Article in Church-State Journal Honors James E. WoodJuly 11, 1995
WACO, Texas-The recent edition of the Journal of Church and State pays tribute to Dr. James E. Wood Jr. as the leading authority in the world today on subjects of church-state relations and religious liberty. Wood is professor and The Simon and Ethel Bunn Professor of Church-State studies at Baylor University.
In his editorial, Dr. Derek H. Davis, director of the J.M. Dawson Institute of Church-State Studies and associate professor of political science at Baylor, said the honor is due as much to Wood's prolific scholarship as to his work as a consultant to nations around the globe.
Davis reflects on Wood's record of achievement, a record that spans his life as a Baptist missionary, as executive director of the Baptist Joint Committee on Public Affairs, as a professor of the history of religions and church-state studies at Baylor, and as editor of the world's only scholarly journal devoted exclusively to the subject of church and state, the Journal of Church and State.
Wood's retirement on May 31 as director of the J.M. Dawson Institute of Church-State Studies at Baylor culminated a distinguished career as director of the institute. In his article, Davis writes that as an associate professor of the history of religions in 1955, Wood immediately became one of Baylor's most active and respected faculty members. He created four new courses and became the first director of the university's program of Studies in Missions and Comparative Religions.
In his first year as director of Baylor's Studies in Church and State program in 1958, Wood launched the publication of the Journal of Church and State, which served as an opportunity to publish articles, case studies, monographs, and book reviews on matters related to religious liberty and church and state. In the first issue, Wood wrote that "diverse points of view will be welcomed, and it is hoped that prevailing attitudes of various denominations will be presented." From 1959 to 1994, Wood authored 81 editorials for the JCS. Wood currently continues his work as professor and researcher at the institute.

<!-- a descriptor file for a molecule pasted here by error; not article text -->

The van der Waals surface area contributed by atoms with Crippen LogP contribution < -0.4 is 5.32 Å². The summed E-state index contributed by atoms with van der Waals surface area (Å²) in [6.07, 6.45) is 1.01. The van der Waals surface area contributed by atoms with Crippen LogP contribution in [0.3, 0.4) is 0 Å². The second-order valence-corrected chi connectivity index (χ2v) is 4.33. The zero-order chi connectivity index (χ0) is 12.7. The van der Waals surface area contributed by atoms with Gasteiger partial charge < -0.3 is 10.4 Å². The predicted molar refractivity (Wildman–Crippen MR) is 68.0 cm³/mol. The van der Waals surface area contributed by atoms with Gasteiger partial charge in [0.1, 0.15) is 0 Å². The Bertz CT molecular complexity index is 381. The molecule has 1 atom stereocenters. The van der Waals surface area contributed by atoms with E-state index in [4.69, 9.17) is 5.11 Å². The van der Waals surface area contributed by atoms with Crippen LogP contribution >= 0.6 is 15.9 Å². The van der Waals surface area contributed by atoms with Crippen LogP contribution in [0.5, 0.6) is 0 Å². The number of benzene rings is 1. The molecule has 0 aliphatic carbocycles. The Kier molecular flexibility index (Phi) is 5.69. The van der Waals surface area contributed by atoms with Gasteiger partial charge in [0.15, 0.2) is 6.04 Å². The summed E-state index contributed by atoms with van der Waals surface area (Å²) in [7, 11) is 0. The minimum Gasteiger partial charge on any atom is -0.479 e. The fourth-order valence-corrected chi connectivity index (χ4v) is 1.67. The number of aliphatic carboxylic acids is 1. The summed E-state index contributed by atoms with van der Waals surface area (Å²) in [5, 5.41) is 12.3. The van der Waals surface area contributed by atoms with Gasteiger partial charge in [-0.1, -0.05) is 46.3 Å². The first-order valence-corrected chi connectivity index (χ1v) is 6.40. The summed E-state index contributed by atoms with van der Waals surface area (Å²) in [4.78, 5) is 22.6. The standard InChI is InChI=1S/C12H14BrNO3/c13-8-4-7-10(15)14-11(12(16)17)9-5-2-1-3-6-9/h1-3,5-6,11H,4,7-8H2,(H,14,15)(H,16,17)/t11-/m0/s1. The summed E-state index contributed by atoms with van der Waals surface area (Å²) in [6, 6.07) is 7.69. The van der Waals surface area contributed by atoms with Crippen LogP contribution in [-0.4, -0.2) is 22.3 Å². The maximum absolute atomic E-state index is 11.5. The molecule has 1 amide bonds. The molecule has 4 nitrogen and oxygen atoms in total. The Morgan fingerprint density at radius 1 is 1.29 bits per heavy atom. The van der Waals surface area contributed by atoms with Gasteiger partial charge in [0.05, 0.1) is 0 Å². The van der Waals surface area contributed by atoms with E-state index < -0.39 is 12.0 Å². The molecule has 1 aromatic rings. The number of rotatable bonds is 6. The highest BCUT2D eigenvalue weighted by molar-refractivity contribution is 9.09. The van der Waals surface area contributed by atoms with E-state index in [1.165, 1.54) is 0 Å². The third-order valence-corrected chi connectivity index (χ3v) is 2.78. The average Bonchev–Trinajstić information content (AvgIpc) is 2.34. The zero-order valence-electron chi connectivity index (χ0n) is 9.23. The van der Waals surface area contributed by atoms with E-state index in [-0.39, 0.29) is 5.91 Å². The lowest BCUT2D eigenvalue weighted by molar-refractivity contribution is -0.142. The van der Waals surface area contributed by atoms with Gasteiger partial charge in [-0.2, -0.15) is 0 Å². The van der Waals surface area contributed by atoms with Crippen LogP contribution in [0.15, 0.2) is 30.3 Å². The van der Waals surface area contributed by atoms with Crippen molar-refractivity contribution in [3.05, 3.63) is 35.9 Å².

Davis writes that Wood realized his dream of creating a repository for church-state materials in 1968 when Baylor created the J.M. Dawson Church-State Research Center. The Research Center has grown to include more than 12,500 items.
Davis highlights one of Wood's most distinctive achievements following the anticommunist
revolution of 1989. While serving as president of the International Academy for Freedom of Religion and Belief, Wood assisted the Soviet Union and Eastern European democracies, including Romania and Hungary, to implement protections for religious liberty in their new constitutions.
Davis summarizes two themes as dominant in Wood's church-state thought: religious liberty is a basic right to which all human beings should be entitled, and this religious liberty cannot be fully realized without governmental commitment to an institutional separation of church and state, which itself can be guaranteed only through the mechanism of a secular, or neutral, state.
Other articles in the Journal's spring issue are "Capital Punishment as the Unconstitutional Establishment of Religion: A Girardian Reading of the Death Penalty," by James McBride; "Unrealistic Expectations: Contesting the Usefulness of Weber's Protestant Ethic for the Study of Latin American Protestantism," by H.B. Cavalcanti; "Recent Theories of Religion and Politics in Nigeria," by Simeon O. Ilesanmi; "Israeli Democracy and Jewish History," by Ira Sharkansky; "John Wesley and the Rights of Conscience," by John C. English; "Far Short of Bigotry: Edmund Burke on Church Establishments and Confessional States," by Norman Ravitch; and "The Constitutionality of Religious Symbols on Government Property: A Suggested Approach," by M. Colleen Connor.